I hate when I wait too long to update here. Then a million things happen and sometimes every single one of them feels to me like it deserves its own blog post.
I want to touch on all of the wonderful events of our past week or so, but tonight my heart is too heavy. Yesterday Matt told me that a friend of ours passed away. Sara had colon cancer and was so young, WAY too young. I didn't know her very well at all, we were "Facebook friends"-- I remember her comments on some of the things I have posted about Eloise and how much she loved her.
So, I have spent these past few hours just thinking "what the hell?!?!". When I found out about her cancer, from my husband, it was one of those things that just seemed a little abstract. She started a blog (you can check it out here) and it was hilarious in the way that if you weren't laughing, you'd be bawling as you read it. Her most recent post, just one month ago exactly from today, talked about the fact that her doctor did not think she would go in to remission. Even reading it, it sort of sounded like she may still have years left to live. Not weeks, days, or hours.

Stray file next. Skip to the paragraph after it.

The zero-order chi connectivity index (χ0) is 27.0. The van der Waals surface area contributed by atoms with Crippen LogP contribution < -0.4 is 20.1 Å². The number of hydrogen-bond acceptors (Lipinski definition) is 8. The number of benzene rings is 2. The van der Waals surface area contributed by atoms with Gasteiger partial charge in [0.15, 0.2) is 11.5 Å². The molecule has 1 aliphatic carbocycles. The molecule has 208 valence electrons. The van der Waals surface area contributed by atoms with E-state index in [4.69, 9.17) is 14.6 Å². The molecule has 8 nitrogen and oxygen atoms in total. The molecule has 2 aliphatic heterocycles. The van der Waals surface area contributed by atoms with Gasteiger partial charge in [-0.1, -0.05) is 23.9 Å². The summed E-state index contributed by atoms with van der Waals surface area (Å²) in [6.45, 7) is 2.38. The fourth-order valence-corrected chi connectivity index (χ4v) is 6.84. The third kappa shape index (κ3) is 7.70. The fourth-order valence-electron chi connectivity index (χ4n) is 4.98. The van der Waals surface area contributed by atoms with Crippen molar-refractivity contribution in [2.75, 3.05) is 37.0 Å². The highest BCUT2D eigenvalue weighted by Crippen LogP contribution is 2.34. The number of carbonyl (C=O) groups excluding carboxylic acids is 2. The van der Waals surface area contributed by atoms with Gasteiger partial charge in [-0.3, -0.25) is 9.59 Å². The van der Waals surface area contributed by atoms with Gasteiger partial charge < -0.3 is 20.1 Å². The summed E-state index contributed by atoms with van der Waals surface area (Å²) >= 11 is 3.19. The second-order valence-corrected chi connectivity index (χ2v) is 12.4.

Admittedly, Sara was not my close friend. My heart isn't breaking in the same awful way that her friends and family's hearts are. Instead, my thoughts return again and again to why this happens. Why someone with so much heart gets dealt such a shitty deal. And how can a person, any person, come to terms with the end of their life when they have lived no where near enough of it. She had her original diagnosis about a year ago. And now, now . . . after everything she has endured to help fight the cancer, after hearing her time would definitely be up, one month later and it was.
I struggle to wrap my brain around it. My true desire, for Sara, is that somewhere inside, at the end of her life, she was okay. That she was able to move on without fear.
Honestly, I can't even let myself think she could have felt any other way. I can't even go there.
Last night I went to the movies with a friend, we had planned to see The Help. It was an amazing movie. I laughed and cried, multiple times, throughout the film. It was incredibly therapeutic. On the way home from the movies there was a strong police presence on the main bridge that connects our part of the city to the rest of Seattle. Apparently someone had been on the bridge threatening to jump for hours . . . and then they did some time in the early morning.
As you can tell, dying has been on the forefront of my mind and heart most of the weekend. I have no idea what to make of all of it, but maybe something will come to me.
Or maybe not. I guess that's how it goes.